Unraveling antibiotic resistance mechanisms in Mycobacterium abscessus: the potential role of efflux pumps

Saskia E. Mudde*, Jodie A. Schildkraut, Nicole C. Ammerman, Corné P. de Vogel, Jurriaan E.M. de Steenwinkel, Jakko van Ingen, Hannelore I. Bax

*Corresponding author for this work

Research output: Contribution to journalArticleAcademicpeer-review

11 Citations (Scopus)
54 Downloads (Pure)


Objectives: Mycobacterium abscessus is an opportunistic respiratory pathogen in patients with underlying lung disease. It is infamously known for its low treatment success rates because of its resistance to multiple classes of antibiotics. Further insight into M. abscessus resistance mechanisms is needed to improve treatment options. In this in vitro study, the role of efflux pumps in reaction to antibiotic stress is explored, as well as the ability of the putative efflux inhibitors, thioridazine and verapamil, to potentiate the activity of guideline-recommended antibiotics. Methods: To evaluate the effects of antibiotic stress on mycobacterial efflux pumps, M. abscessus subspecies abscessus was exposed to amikacin, cefoxitin, clarithromycin, clofazimine, and tigecycline for 24 hours. Transcriptomic responses were measured by RNA sequencing to gain insight into upregulation of efflux pump encoding genes. Subsequently, in time-kill kinetics assays, the above-mentioned antibiotics were combined with thioridazine and verapamil to evaluate their potentiating capacity. Results: All five antibiotics led to a fold change of ≥2 Log2 in expression of one or more genes encoding transporter systems. This effect was most pronounced for the ribosome-targeting antibiotics amikacin, clarithromycin, and tigecycline. Time-kill kinetics assays demonstrated synergy between amikacin, tigecycline, clofazimine, cefoxitin, and both thioridazine and verapamil. Conclusion: Antibiotic stressors induce expression of efflux pump encoding genes in M. abscessus, especially antibiotics that target the ribosome. Putative efflux inhibitors thioridazine and verapamil show synergy with various guideline-recommended antibiotics, making them interesting candidates for the improvement of M. abscessus treatment.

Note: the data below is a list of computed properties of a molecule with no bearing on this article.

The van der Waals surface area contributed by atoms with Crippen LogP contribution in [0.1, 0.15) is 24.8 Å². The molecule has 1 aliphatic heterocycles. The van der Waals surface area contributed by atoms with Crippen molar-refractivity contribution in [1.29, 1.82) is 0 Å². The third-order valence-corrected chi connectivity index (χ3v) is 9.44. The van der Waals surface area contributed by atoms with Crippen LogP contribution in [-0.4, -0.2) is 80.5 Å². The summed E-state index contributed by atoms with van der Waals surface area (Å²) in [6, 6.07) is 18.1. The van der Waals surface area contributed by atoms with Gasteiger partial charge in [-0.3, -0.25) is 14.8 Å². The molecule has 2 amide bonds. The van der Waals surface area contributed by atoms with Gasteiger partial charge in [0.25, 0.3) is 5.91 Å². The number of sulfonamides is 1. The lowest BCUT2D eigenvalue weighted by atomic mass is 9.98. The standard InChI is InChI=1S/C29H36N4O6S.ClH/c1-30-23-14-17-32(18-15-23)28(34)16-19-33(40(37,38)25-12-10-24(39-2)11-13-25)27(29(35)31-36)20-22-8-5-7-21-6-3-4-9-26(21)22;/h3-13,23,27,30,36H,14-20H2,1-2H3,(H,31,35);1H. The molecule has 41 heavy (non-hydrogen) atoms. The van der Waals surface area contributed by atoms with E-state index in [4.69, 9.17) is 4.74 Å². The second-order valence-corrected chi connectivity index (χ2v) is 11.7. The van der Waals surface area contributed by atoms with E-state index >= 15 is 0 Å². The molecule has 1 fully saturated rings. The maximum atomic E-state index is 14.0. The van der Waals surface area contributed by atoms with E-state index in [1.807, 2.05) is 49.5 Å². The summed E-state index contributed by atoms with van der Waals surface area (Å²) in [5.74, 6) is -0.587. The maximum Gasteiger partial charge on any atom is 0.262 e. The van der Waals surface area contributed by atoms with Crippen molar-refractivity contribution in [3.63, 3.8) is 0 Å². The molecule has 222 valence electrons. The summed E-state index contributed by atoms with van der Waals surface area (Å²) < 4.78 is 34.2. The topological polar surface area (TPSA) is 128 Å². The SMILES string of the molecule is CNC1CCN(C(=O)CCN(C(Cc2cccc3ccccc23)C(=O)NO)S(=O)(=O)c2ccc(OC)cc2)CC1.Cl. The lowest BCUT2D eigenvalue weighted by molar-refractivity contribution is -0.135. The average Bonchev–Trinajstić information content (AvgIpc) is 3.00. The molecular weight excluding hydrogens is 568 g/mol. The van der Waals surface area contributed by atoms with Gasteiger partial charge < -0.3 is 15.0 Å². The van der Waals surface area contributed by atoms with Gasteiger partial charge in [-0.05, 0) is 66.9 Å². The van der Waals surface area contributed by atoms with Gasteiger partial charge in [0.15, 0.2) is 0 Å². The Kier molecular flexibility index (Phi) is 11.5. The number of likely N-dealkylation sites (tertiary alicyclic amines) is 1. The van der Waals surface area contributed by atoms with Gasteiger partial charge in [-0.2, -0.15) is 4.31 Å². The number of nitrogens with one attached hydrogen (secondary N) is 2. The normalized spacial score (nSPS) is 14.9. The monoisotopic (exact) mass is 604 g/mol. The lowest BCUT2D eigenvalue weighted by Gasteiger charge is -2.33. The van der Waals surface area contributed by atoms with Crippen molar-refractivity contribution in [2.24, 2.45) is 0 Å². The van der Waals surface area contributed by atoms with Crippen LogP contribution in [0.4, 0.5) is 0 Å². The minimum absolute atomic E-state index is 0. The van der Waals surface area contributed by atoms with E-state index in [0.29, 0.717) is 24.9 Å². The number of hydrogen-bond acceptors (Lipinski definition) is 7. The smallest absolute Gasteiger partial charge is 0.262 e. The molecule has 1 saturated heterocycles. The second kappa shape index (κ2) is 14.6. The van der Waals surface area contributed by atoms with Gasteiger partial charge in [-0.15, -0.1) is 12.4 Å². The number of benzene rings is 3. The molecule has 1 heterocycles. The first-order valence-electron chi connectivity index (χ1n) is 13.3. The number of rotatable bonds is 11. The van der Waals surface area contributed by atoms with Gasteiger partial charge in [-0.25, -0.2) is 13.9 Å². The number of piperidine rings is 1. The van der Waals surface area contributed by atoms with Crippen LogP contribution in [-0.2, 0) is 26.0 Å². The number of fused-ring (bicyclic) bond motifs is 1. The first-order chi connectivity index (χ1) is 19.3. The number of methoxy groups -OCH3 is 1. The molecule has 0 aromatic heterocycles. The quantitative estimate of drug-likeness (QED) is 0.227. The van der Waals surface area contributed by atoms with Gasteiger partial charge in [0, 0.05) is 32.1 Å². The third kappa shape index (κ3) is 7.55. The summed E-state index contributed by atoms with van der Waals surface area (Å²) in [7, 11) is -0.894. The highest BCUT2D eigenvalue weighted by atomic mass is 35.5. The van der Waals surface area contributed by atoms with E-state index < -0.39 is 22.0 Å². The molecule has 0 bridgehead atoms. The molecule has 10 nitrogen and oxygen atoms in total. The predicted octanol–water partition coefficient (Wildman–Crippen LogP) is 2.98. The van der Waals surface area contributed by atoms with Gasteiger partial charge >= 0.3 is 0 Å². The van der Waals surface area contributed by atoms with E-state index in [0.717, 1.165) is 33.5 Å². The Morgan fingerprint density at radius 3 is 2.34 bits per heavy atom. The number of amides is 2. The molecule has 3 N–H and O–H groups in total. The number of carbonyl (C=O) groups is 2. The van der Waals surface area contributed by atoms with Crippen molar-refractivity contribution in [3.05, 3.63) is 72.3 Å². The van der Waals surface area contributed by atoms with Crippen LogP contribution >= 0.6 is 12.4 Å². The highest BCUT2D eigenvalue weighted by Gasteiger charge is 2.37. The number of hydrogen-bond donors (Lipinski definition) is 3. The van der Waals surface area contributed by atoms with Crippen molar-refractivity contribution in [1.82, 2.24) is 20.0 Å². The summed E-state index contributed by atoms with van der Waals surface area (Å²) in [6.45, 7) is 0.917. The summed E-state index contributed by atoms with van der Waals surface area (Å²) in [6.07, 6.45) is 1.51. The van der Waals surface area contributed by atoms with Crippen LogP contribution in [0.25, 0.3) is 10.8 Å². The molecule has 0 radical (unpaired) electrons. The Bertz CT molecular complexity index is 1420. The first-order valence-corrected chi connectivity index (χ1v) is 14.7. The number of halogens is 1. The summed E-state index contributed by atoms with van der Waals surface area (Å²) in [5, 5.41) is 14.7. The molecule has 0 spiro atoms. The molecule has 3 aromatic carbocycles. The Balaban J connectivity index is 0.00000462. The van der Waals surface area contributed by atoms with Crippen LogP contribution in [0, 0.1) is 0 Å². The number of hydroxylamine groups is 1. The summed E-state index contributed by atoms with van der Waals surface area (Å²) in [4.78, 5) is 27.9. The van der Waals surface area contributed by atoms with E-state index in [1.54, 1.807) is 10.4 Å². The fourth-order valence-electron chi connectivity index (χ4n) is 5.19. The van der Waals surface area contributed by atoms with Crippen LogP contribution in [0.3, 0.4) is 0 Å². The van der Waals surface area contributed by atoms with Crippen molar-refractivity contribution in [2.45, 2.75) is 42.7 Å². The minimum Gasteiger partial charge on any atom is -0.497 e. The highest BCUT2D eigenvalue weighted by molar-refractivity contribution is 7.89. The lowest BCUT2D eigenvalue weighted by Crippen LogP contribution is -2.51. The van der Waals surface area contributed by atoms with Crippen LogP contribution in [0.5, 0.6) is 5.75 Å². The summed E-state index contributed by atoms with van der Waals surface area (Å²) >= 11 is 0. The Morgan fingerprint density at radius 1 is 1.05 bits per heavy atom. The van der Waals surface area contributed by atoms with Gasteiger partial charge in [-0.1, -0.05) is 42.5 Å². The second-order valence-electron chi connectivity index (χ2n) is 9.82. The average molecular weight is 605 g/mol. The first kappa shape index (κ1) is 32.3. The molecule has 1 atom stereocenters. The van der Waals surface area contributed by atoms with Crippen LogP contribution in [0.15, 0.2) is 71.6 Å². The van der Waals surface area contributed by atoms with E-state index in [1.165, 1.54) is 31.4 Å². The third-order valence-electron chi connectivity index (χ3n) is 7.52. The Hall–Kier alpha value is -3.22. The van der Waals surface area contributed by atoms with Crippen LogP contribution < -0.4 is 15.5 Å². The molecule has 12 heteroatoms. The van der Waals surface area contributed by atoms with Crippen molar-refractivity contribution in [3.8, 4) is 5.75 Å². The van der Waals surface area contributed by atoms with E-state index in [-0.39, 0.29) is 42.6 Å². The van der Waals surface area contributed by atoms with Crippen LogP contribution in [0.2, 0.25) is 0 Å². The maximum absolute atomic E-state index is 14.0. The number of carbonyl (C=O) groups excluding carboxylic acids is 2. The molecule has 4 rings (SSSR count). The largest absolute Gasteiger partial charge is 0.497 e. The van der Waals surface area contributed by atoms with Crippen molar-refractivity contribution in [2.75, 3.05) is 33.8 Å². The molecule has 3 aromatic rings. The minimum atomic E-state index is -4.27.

Original languageEnglish
Pages (from-to)345-352
Number of pages8
JournalJournal of Global Antimicrobial Resistance
Publication statusPublished - Dec 2022

Bibliographical note

Funding Information:
This research did not receive any specific grant from funding agencies in the public, commercial, or non-for-profit sectors. Not required.

Publisher Copyright:
© 2022 The Author(s)


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